Actions you may or may not be taking that could be affecting your credit score in a big way. Keep reading to learn more.
Credit scores can be confusing but they’re an important aspect of your financial well-being. We all know the major factors affecting your credit score – but what about the minor ones you aren’t aware of?
To protect your credit, keep reading to learn more about the forgotten and overlooked ways you may be damaging it.
Not Paying Utilities
Failing to make your utility payments or forgetting to close an account after moving can negatively impact your credit score. Not paying a current or old account on time can result in the utility company turning it over to a collection agency and then reporting your delinquency to the credit bureaus.
If you’re moving soon, set a reminder on your calendar to call your previous utility company 30 days after the move to make sure everything is completely paid off.
Closing Credit Accounts
While tempting, closing a credit account with a zero balance can hurt your score in two ways. It reduces your total credit amount, which can raise your credit utilization ratio, and it can shorten the length of your credit history.
Credit utilization ratio is the percentage of credit you’re using of the total credit available to you. For example, if your credit limit is $100 and you use $10 of that limit, your credit utilization ratio is 10%. If you close an account, the amount of total credit available to you shrinks, raising your percentage used. Let’s say your credit available goes from $100 to $50, you’re ratio percentage increases to 20%, giving the appearance you’re spending more money when you really aren’t.
Renting A Car
Rental car companies prefer a credit card as the form of payment when renting a car, rather than a debit card. This may seem fishy, but it makes sense considering what’s at risk.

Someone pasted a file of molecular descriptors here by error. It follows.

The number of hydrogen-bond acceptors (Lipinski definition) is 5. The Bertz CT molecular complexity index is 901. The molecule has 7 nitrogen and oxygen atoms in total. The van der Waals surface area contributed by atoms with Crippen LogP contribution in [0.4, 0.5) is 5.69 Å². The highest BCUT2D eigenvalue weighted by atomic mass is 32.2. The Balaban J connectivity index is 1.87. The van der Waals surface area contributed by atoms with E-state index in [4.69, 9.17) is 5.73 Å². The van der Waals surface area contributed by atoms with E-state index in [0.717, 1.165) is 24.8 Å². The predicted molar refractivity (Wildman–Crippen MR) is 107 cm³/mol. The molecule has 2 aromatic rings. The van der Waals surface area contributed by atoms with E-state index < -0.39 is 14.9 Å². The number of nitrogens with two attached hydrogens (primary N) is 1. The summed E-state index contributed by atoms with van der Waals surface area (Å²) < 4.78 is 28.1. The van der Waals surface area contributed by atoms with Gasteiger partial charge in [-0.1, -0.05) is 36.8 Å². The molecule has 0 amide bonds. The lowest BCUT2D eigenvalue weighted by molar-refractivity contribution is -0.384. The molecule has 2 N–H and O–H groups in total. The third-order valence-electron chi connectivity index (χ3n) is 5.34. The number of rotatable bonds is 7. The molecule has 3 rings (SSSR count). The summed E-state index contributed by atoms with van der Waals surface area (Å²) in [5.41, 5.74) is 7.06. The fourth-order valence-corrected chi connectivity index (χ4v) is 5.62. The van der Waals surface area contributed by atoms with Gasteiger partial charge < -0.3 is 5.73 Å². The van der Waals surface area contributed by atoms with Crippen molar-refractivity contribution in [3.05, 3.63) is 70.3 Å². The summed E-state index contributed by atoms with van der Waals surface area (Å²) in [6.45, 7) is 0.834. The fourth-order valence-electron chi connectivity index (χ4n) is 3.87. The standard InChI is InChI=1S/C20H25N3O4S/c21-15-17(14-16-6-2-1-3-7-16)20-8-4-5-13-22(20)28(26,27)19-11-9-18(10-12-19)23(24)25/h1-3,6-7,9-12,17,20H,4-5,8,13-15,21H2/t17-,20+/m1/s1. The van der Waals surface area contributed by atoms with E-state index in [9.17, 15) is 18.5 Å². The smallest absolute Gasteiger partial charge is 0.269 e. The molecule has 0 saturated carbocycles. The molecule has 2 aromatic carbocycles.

If they allow you to use a debit card as a form of payment, they may run your credit to ensure you’re a responsible borrower, resulting in a hard pull on your credit report.
Renting a car could also hurt your credit if you end up owing money to the rental company. If the bill goes unpaid, it will get sent to collections and possibly reported to the credit bureaus.
Breaking A Gym Contract
Be sure to read the fine print before signing your gym contract because it may not be so easy to get out of. Some people will set up automatic payments and tell their bank or credit card to put a stop-payment on the withdrawals if they want to cancel their membership early. The catch? The gym could then send you to collections and report it as a non-payment to the credit bureaus.
Ask the customer service representatives at your gym what it will take if you need to cancel your membership down the road. Thoroughly read the contract to make sure you understand when it will end, and if you have the option to cancel early so you don’t risk paying for a membership you might not use.
Paying Your Rent Late
If at all possible avoid paying your rent late. Your landlord or the property management company can report the late payment to the credit bureaus which can have a significant effect on your credit score.
To avoid this, set your rent to automatically withdraw from your account and set a calendar reminder for the first of the month to make sure it went through.
Beyond being a responsible consumer, it’s a good idea to monitor your credit by reviewing your credit reports yourself. Every year, Equifax, Experian, and TransUnion each allow you to access a report for free. Take advantage of this and review the reports to check for unusual activity or anything you can improve on the following year.